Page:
Alys Boote Cooper is a MA student in linguistics and a student assistant in the Sino-Tibetan sub-project of the LiMiTs (Linguistic Morphology in Time and Space) project. Formerly she worked 2015-February 2017 as a student assistant in the Greater Burma Zone project. She is now starting work on her master’s thesis on complex predicates in Pa-O, a Karenic language from Myanmar.
The main focus of her current research is Karenic languages and in particular the underdescribed language Pa-O, spoken by over 500,000 speakers in Eastern Myanmar. The Karenic languages belong to the Tibeto-Burman branch of the Sino-Tibetan family and are spoken in Myanmar and Thailand. A prominent feature of this group is the assumed change from verb-final word order to verb-medial, possibly due to extensive language contact with Tai-Kadai and/or Austroasiatic languages. In this way Karenic languages are exceptional in the Tibeto-Burman branch, which is predominantly verb-final and rather consistently head-final. She is currently particularly interested in multiverb constructions. In Pa-O, and other Karenic languages, the structure of complex predicates differs from that generally found in verb-medial languages of Southeast Asia. In other languages, some material, for example arguments, may appear between the verbs that make up a complex predicate. In Karenic, however, the verb complex is much more tightly bound and little can intervene as is usually the case in verb-final languages. This appears to reflect the change from verb-final to verb-medial. This issue will be examined further in her master’s thesis.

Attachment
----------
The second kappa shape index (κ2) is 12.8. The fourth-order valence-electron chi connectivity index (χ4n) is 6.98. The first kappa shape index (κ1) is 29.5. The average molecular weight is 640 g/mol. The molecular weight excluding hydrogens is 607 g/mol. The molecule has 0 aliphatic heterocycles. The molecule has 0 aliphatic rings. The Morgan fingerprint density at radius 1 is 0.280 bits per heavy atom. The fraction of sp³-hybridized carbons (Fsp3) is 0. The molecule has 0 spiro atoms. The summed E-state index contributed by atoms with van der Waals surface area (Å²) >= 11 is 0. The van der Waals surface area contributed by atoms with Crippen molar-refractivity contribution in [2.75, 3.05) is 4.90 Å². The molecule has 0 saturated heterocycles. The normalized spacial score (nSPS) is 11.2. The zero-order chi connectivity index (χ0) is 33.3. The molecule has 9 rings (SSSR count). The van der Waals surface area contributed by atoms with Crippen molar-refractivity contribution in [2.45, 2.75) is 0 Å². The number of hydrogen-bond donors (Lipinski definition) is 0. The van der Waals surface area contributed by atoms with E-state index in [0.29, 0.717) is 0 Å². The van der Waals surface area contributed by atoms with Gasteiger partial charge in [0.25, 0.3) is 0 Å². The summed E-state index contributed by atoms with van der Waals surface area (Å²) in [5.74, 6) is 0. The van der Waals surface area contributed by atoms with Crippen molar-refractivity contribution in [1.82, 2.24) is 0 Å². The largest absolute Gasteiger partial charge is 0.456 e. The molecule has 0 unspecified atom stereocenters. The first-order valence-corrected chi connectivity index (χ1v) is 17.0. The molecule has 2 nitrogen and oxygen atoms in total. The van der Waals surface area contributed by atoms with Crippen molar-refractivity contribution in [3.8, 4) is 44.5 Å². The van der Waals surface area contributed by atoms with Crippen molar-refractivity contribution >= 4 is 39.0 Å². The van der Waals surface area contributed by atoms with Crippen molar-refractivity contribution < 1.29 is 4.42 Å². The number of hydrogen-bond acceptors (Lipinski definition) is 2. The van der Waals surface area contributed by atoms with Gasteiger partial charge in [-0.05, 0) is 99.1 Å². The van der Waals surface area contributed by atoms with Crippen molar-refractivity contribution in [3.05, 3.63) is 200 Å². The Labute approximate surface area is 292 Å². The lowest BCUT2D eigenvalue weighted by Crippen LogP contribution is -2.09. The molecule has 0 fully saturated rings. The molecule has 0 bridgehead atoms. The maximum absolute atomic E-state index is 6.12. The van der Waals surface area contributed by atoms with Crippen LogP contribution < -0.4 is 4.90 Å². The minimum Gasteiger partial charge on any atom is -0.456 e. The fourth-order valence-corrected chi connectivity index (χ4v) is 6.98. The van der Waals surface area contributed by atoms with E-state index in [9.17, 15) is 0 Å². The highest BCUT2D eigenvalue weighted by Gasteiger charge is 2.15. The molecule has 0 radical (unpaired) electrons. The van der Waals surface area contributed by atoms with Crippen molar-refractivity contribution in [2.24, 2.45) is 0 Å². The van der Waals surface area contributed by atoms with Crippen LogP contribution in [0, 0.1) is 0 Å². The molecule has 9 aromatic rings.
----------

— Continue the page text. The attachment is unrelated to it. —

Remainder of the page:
Another research interest is the language of the Gorakha of Myanmar. The Gorakha are a large group of speakers of Nepali in Myanmar whose ancestors predominantly came to Myanmar during colonial times and have for the most part retained Nepali or ‘Gorkhali’ as their home language. Despite the fact that the Gorakha's ancestors come from many different ethnic groups in Nepal, many of whom would not have spoken Nepali as a native language, Nepali has been retained as their common language and it is in turn an important part of their ethnic identity within Myanmar. Outside of the home, speakers have contact with Burmese and depending on the location, other local languages all of which are linguistically unrelated to Nepali. Of particular interest are in contact-induced phenomena between Nepali and Burmese like matter and pattern replication and how they may differ depending on the age or location of speakers.